The V1 Attack on the Guards' Chapel
Our founder, Stephen Mitchell (1789-1874) never married and had no children. However, as he was the first of ten siblings, there is much detail relating to his extended family. Research has led to new discoveries, including a moving story in tragic circumstances, involving the immediate family of Alexander Black Mitchell (1880-1972), Stephen Mitchell’s fraternal great-nephew (the grandson of his brother, Nelson).
Exactly one week after D-Day (6 June 1944), the start of the Allied invasion of Normandy, the Germans launched their V-1 offensive campaign across the English Channel. Nazi propaganda minister, Joseph Goebbels, announced that Vergeltungswaffen-1 (Vengeance Weapon-1), had been used in retaliation for the allied invasion of Normandy. Developed by the Luftwaffe, this jet-propelled terror missile was otherwise known as the ‘flying bomb’, ‘buzz bomb’, or ‘doodlebug’.
Over 80 days and nights, around 3000 of these pilotless, one-ton explosive warheads were launched from ramps, travelling at a speed of over 400 miles per hour: while some were intercepted, others got through, the first to hit London landing in the East End, killing six people.
Targeting schools, hospitals and landmarks, the V-1 brought death, pain and chaos: their blind, impersonal nature made people feel helpless. Personal accounts describe their distinctive sound, a roaring, droning and sputtering until, suddenly, there was silence, which indicated that, in a matter of seconds, the bomb was about to drop on its target.
The most serious V-1 attack on London of World War II hit the Royal Military Chapel (also known as the Guards’ Chapel as it serves the seven Army Regiments of His Majesty the King’s Household Division) in Wellington Barracks, St. James’ Park near Buckingham Palace. That Sunday, 18 June 1944, in the midst of a Thanksgiving Service for the success of the Normandy landings, a roaring overhead drowned out the singing of the congregation, which included many guardsmen and their families.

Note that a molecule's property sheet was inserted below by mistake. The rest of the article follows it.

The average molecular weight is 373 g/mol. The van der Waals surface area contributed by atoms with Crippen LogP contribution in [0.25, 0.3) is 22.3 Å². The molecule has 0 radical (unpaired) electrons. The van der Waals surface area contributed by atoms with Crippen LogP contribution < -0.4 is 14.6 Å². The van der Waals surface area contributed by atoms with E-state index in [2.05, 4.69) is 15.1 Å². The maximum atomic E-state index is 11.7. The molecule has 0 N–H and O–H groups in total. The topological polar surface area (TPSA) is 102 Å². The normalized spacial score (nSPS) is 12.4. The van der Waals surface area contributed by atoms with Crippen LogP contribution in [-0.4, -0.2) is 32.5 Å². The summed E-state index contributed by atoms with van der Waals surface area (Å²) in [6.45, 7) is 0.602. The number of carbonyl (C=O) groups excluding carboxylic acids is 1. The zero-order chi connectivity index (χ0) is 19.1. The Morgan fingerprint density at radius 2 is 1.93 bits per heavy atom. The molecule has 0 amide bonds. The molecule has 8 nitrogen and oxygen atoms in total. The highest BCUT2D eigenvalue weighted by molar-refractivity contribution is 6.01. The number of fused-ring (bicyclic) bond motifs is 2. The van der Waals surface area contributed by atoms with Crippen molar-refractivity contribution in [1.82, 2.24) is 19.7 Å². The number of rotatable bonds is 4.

The explosion killed 121 military personnel and civilians, and seriously injured 141 more, including five musicians from the Band of the Coldstream Guards and their Director of Music, Major Causley Windram. Only the Bishop of Maidstone was unhurt, having been sheltered from the blast by the portico from which he was conducting the service. The rescue effort lasted for two days. The chapel itself was completely destroyed, with the exception of the apse, the silver altar cross and six silver candlesticks, whose candles continued to burn, and have remained lit ever since.
The dead and wounded of the attack are commemorated in Jan Gore’s book, Send More Shrouds: The V1 Attack on the Guards' Chapel 1944 (2017), which provides brief biographies of the victims. This source reveals that Alexander Black Mitchell’s wife, eldest son, and only daughter, had all been killed in the Guards’ Chapel bombing of 18 June 1944: Vera, a 50 year-old Women’s Voluntary Service volunteer, Michael, a 22 year-old Lieutenant in the 3rd battalion of the Coldstream Guards, and Janet, a 20 year-old Red Cross nurse.
Alexander Black Mitchell was a Director of the Imperial Tobacco Company, based in Bristol, and a Major in the Somerset Light Infantry. He and his family lived at Poulton Priory, Fairford, near Cirencester, Gloucestershire. In the eastern wing of the nearby Church of St Michael and All Angels, Mitchell dedicated a memorial and stained glass window to his family, with the following inscription:
IN MEMORY OF VERA MARGARET MITCHELL AND | OF HER SON, MICHAEL BRADSTOCK ALEXANDER | MITCHELL, LT COLDSTREAM GUARDS AND | OF HER DAUGHTER, JANET LOCKETT MITCHELL | RED CROSS NURSE, WHO ALL LOST THEIR LIVES | THROUGH ENEMY ACTION ON JUNE 18TH 1944
On VE (Victory in Europe) Day, 8 May 1945, a drumhead Thanksgiving Service was held in front of the ruins of the Guards’ Chapel. In 1955-6, a War Memorial Cloister was dedicated there to those members of the Household Division who died in World War II. A new building was created in 1963, incorporating the original apse and cross, and a 70th anniversary commemoration service was held there in 2014. Today, it is the only remaining military chapel in London. The ‘doodlebug summer’ of 1944 caused enormous damage, destroying 23,000 and damaging around one million buildings; more than 5,000 lives were lost, not to mention the countless numbers physically wounded and mentally broken.